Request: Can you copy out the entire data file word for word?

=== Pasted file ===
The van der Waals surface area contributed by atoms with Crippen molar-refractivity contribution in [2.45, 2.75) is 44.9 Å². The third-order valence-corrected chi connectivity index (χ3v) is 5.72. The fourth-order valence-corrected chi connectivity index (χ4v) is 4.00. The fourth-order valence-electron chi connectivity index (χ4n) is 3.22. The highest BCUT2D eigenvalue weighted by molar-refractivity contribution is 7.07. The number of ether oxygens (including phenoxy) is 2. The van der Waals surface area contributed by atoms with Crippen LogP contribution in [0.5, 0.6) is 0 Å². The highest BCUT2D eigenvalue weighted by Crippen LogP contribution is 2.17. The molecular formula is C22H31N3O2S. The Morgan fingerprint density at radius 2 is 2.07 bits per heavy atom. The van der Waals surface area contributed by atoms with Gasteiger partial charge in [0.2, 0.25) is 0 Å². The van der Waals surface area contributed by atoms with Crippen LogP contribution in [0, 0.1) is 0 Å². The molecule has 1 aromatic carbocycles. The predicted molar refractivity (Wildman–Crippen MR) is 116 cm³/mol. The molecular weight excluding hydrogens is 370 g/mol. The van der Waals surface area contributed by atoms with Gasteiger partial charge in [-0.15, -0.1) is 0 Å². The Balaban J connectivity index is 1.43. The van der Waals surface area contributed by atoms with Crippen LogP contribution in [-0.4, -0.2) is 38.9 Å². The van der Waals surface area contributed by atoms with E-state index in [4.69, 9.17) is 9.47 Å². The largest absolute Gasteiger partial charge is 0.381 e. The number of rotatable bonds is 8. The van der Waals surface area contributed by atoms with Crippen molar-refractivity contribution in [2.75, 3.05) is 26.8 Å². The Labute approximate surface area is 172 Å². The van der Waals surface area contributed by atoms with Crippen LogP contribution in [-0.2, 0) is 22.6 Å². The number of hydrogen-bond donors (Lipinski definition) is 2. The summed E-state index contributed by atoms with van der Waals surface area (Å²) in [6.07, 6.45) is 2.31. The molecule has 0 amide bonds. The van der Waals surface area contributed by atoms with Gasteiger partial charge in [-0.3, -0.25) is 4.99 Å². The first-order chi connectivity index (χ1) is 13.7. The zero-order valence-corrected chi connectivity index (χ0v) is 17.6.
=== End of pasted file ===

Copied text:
The van der Waals surface area contributed by atoms with Crippen molar-refractivity contribution in [2.45, 2.75) is 44.9 Å². The third-order valence-corrected chi connectivity index (χ3v) is 5.72. The fourth-order valence-corrected chi connectivity index (χ4v) is 4.00. The fourth-order valence-electron chi connectivity index (χ4n) is 3.22. The highest BCUT2D eigenvalue weighted by molar-refractivity contribution is 7.07. The number of ether oxygens (including phenoxy) is 2. The van der Waals surface area contributed by atoms with Crippen LogP contribution in [0.5, 0.6) is 0 Å². The highest BCUT2D eigenvalue weighted by Crippen LogP contribution is 2.17. The molecular formula is C22H31N3O2S. The Morgan fingerprint density at radius 2 is 2.07 bits per heavy atom. The van der Waals surface area contributed by atoms with Gasteiger partial charge in [0.2, 0.25) is 0 Å². The van der Waals surface area contributed by atoms with Crippen LogP contribution in [0, 0.1) is 0 Å². The molecule has 1 aromatic carbocycles. The predicted molar refractivity (Wildman–Crippen MR) is 116 cm³/mol. The molecular weight excluding hydrogens is 370 g/mol. The van der Waals surface area contributed by atoms with Gasteiger partial charge in [-0.15, -0.1) is 0 Å². The Balaban J connectivity index is 1.43. The van der Waals surface area contributed by atoms with Crippen LogP contribution in [-0.4, -0.2) is 38.9 Å². The van der Waals surface area contributed by atoms with E-state index in [4.69, 9.17) is 9.47 Å². The largest absolute Gasteiger partial charge is 0.381 e. The number of rotatable bonds is 8. The van der Waals surface area contributed by atoms with Crippen molar-refractivity contribution in [2.75, 3.05) is 26.8 Å². The Labute approximate surface area is 172 Å². The van der Waals surface area contributed by atoms with Crippen LogP contribution in [-0.2, 0) is 22.6 Å². The number of hydrogen-bond donors (Lipinski definition) is 2. The summed E-state index contributed by atoms with van der Waals surface area (Å²) in [6.07, 6.45) is 2.31. The molecule has 0 amide bonds. The van der Waals surface area contributed by atoms with Gasteiger partial charge in [-0.3, -0.25) is 4.99 Å². The first-order chi connectivity index (χ1) is 13.7. The zero-order valence-corrected chi connectivity index (χ0v) is 17.6.